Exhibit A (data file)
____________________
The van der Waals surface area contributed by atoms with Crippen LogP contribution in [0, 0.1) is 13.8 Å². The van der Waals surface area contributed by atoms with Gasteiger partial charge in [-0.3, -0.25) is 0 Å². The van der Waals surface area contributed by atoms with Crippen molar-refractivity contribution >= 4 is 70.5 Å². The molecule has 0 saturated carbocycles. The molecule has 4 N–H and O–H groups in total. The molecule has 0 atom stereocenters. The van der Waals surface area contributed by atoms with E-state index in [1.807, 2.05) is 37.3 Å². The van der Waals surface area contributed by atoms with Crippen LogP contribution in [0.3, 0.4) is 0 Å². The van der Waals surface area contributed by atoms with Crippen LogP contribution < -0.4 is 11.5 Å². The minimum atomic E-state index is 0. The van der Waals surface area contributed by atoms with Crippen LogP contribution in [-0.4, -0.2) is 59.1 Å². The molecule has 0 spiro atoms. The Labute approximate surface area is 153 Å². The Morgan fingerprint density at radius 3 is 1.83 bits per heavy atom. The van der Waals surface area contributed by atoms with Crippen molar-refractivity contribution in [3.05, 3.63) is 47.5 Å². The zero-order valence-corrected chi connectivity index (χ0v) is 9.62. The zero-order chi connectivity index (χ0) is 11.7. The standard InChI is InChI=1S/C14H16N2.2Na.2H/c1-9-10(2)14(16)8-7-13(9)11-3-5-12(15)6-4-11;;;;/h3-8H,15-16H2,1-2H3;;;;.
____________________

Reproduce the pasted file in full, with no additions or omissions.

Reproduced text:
The van der Waals surface area contributed by atoms with Crippen LogP contribution in [0, 0.1) is 13.8 Å². The van der Waals surface area contributed by atoms with Gasteiger partial charge in [-0.3, -0.25) is 0 Å². The van der Waals surface area contributed by atoms with Crippen molar-refractivity contribution >= 4 is 70.5 Å². The molecule has 0 saturated carbocycles. The molecule has 4 N–H and O–H groups in total. The molecule has 0 atom stereocenters. The van der Waals surface area contributed by atoms with E-state index in [1.807, 2.05) is 37.3 Å². The van der Waals surface area contributed by atoms with Crippen LogP contribution in [0.3, 0.4) is 0 Å². The van der Waals surface area contributed by atoms with Crippen LogP contribution < -0.4 is 11.5 Å². The minimum atomic E-state index is 0. The van der Waals surface area contributed by atoms with Crippen LogP contribution in [-0.4, -0.2) is 59.1 Å². The molecule has 0 spiro atoms. The Labute approximate surface area is 153 Å². The Morgan fingerprint density at radius 3 is 1.83 bits per heavy atom. The van der Waals surface area contributed by atoms with Crippen molar-refractivity contribution in [3.05, 3.63) is 47.5 Å². The zero-order valence-corrected chi connectivity index (χ0v) is 9.62. The zero-order chi connectivity index (χ0) is 11.7. The standard InChI is InChI=1S/C14H16N2.2Na.2H/c1-9-10(2)14(16)8-7-13(9)11-3-5-12(15)6-4-11;;;;/h3-8H,15-16H2,1-2H3;;;;.